• Sun et al. (2016) studied the transport pathways of moisture and cold air sources for PHREs in the YHRV using the HYSPLIT trajectory model. There are three main sources of moisture: the southwesterly path from the tropical Indian Ocean to the south of the Indian peninsula, the southerly path from Indonesia and the South China Sea, and the southeasterly path from the western Pacific. The first two paths are the main sources of moisture. The main moisture sources are slightly different for the different types of PHRE, but in general there are the above-mentioned two or three moisture transport paths. In addition, the moisture transport in the three types of PHRE is mainly affected by the Somali cross-equatorial jet, the cross-equatorial current to the south of the Bay of Bengal and the Indonesian archipelago, and the WPSH. There are two cold air trajectories: the northwesterly path from the Mediterranean to the Eurasia, and the northeast path from the Mongolian Plateau. The cold air of the northeast path from the Mongolian Plateau is replenished with water vapor through the Bohai Yellow Sea region, and then transports water vapor to the YHRV. As the sources of water vapor and cold air for the PHREs in the YHRV have been analyzed by Sun et al. (2016), the present study does not track and analyze water vapor and cold air in all events, but only makes a simple analysis of the four PHREs in 2020.

      Figure 9 illustrates the 240 h backward horizontal trajectory composites associated with the four PHREs in 2020. There are three clustered trajectories in case 1 (type-A) arriving at the YHRV (Fig. 9a): one traced northwest to the Mediterranean and western Europe (C-WN path), which is controlled by long-wave systems in the westerlies (Fig. 6a and Fig. 7a); one from the tropical Indian Ocean (M-WS path); and the other one traceable to the South China Sea (M-S path), along the western periphery of the WPSH. The contribution of the M-S path to the total moisture transportation is more than 70%, much larger than that of M-WS path. The altitude of the C-WN path from the European continent with lower moisture content is much higher than the other two paths from the south with higher moisture content (Fig. 9a). However, the three paths meet at the YHRV region between 1 and 3 km altitude.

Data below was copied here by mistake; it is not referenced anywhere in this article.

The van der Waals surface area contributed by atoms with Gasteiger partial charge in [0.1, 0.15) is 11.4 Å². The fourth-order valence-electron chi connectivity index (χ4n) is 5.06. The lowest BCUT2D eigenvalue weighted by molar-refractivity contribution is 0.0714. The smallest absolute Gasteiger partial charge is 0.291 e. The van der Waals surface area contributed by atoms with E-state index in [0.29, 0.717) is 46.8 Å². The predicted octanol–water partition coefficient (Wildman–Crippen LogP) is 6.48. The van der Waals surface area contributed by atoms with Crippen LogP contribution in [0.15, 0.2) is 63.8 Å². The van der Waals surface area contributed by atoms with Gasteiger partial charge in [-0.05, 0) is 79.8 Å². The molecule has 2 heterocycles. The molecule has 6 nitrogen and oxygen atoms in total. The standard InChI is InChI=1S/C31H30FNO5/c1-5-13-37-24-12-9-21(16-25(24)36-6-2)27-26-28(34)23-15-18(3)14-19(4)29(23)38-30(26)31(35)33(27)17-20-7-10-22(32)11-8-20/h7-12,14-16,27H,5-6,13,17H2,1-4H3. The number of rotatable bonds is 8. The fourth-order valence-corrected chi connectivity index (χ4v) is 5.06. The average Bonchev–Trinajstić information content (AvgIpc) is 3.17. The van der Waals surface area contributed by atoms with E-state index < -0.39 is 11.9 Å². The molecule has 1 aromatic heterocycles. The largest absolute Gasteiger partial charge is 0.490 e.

Figure 9.  Composite trajectory distributions of PHREs in 2020, (a) 2–6 June (type-A), (b) 12–23 June (type-B), (c) 15–20 July (type-B), and (d) 2–10 July (type-C).

      The other three cases have two cold air paths: the one from Europe is consistent with case 1, whereas the other one is mainly from Inner Mongolia (C-NE path). The C-NE path originates about 700 hPa and descends near 1.5 km near the Bohai Bay at −120 h. Meanwhile, the increase of moisture corresponds to the position of the C-NE path over the Bohai Sea from −120 h to −48 h at an altitude of less than 2 km. It is suggested that large evaporative fluxes from the ocean surface contribute to the moisture content along the C-NE path as it approaches the region of the PHREs. The C-NE path provides 16.5%, 18.3%, and 20.2% of the moisture supply contribution to the three events, respectively.

      There are two water vapor paths (M-WS path and M-S path) from the south during the four events. In cases 2 and 3, the M-WS path provides the greatest contribution to the total moisture supply, whereas the M-S path provides the largest contribution in cases 1 and 4. Sun et al. (2016) found that there are generally three paths for the PHREs in the YHRV region, but the southeasterly path from the western Pacific does not appear in the four events of 2020, possibly due to the abnormal westward position of the WPSH during the mei-yu season of 2020 (Fig. 6).